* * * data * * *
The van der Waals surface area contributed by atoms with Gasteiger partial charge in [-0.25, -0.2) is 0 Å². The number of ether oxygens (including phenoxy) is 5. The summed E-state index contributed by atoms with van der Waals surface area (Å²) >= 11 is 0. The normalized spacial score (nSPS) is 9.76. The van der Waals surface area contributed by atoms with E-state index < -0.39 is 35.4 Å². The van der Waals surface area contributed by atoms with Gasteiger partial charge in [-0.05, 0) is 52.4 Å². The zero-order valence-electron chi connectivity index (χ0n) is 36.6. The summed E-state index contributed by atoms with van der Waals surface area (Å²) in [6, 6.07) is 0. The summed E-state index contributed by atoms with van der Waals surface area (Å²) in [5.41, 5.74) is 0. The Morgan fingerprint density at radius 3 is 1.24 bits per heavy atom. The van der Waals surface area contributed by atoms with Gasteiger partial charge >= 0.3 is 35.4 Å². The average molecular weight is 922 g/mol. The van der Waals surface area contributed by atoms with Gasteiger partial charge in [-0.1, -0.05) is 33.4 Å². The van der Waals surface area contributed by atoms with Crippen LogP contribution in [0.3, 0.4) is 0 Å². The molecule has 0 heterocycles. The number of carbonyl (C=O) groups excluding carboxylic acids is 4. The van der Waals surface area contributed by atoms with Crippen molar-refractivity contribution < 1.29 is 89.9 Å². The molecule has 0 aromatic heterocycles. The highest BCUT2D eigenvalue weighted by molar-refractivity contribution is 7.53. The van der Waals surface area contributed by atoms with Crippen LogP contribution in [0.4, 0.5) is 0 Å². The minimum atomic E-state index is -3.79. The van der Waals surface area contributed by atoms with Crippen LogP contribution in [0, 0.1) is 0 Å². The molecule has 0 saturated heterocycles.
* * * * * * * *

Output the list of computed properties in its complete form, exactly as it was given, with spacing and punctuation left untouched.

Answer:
The van der Waals surface area contributed by atoms with Gasteiger partial charge in [-0.25, -0.2) is 0 Å². The number of ether oxygens (including phenoxy) is 5. The summed E-state index contributed by atoms with van der Waals surface area (Å²) >= 11 is 0. The normalized spacial score (nSPS) is 9.76. The van der Waals surface area contributed by atoms with E-state index < -0.39 is 35.4 Å². The van der Waals surface area contributed by atoms with Gasteiger partial charge in [-0.05, 0) is 52.4 Å². The zero-order valence-electron chi connectivity index (χ0n) is 36.6. The summed E-state index contributed by atoms with van der Waals surface area (Å²) in [6, 6.07) is 0. The summed E-state index contributed by atoms with van der Waals surface area (Å²) in [5.41, 5.74) is 0. The Morgan fingerprint density at radius 3 is 1.24 bits per heavy atom. The van der Waals surface area contributed by atoms with Gasteiger partial charge >= 0.3 is 35.4 Å². The average molecular weight is 922 g/mol. The van der Waals surface area contributed by atoms with Gasteiger partial charge in [-0.1, -0.05) is 33.4 Å². The van der Waals surface area contributed by atoms with Crippen LogP contribution in [0.3, 0.4) is 0 Å². The molecule has 0 heterocycles. The number of carbonyl (C=O) groups excluding carboxylic acids is 4. The van der Waals surface area contributed by atoms with Crippen molar-refractivity contribution < 1.29 is 89.9 Å². The molecule has 0 aromatic heterocycles. The highest BCUT2D eigenvalue weighted by molar-refractivity contribution is 7.53. The van der Waals surface area contributed by atoms with Crippen LogP contribution in [0.4, 0.5) is 0 Å². The minimum atomic E-state index is -3.79. The van der Waals surface area contributed by atoms with Crippen LogP contribution in [0, 0.1) is 0 Å². The molecule has 0 saturated heterocycles.